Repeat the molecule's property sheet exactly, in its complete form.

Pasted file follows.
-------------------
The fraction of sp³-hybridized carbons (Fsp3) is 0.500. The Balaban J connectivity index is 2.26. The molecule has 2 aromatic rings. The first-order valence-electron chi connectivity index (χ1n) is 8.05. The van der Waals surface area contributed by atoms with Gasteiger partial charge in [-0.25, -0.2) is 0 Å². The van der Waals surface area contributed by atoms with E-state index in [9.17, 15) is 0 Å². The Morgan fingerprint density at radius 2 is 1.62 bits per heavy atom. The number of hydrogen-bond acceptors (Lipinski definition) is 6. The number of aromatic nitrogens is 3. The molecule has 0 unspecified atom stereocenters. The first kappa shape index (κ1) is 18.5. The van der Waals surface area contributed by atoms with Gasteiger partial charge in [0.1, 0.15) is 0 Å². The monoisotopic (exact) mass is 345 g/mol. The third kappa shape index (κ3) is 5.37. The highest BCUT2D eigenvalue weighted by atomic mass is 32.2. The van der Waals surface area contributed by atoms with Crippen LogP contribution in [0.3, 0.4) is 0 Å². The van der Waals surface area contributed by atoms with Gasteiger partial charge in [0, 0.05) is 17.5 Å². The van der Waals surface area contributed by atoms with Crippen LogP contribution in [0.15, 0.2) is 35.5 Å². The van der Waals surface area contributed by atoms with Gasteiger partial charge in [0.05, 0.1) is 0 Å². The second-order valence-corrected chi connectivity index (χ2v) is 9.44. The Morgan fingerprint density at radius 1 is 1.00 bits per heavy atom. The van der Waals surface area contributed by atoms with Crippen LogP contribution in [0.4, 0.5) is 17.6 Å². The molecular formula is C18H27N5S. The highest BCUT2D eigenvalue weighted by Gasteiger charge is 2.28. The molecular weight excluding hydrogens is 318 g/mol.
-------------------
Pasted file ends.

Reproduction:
The fraction of sp³-hybridized carbons (Fsp3) is 0.500. The Balaban J connectivity index is 2.26. The molecule has 2 aromatic rings. The first-order valence-electron chi connectivity index (χ1n) is 8.05. The van der Waals surface area contributed by atoms with Gasteiger partial charge in [-0.25, -0.2) is 0 Å². The van der Waals surface area contributed by atoms with E-state index in [9.17, 15) is 0 Å². The Morgan fingerprint density at radius 2 is 1.62 bits per heavy atom. The number of hydrogen-bond acceptors (Lipinski definition) is 6. The number of aromatic nitrogens is 3. The molecule has 0 unspecified atom stereocenters. The first kappa shape index (κ1) is 18.5. The van der Waals surface area contributed by atoms with Gasteiger partial charge in [0.1, 0.15) is 0 Å². The monoisotopic (exact) mass is 345 g/mol. The third kappa shape index (κ3) is 5.37. The highest BCUT2D eigenvalue weighted by atomic mass is 32.2. The van der Waals surface area contributed by atoms with Crippen LogP contribution in [0.3, 0.4) is 0 Å². The van der Waals surface area contributed by atoms with Gasteiger partial charge in [0, 0.05) is 17.5 Å². The van der Waals surface area contributed by atoms with Crippen LogP contribution in [0.15, 0.2) is 35.5 Å². The van der Waals surface area contributed by atoms with Gasteiger partial charge in [0.05, 0.1) is 0 Å². The second-order valence-corrected chi connectivity index (χ2v) is 9.44. The Morgan fingerprint density at radius 1 is 1.00 bits per heavy atom. The van der Waals surface area contributed by atoms with Crippen LogP contribution in [0.4, 0.5) is 17.6 Å². The molecular formula is C18H27N5S. The highest BCUT2D eigenvalue weighted by Gasteiger charge is 2.28. The molecular weight excluding hydrogens is 318 g/mol.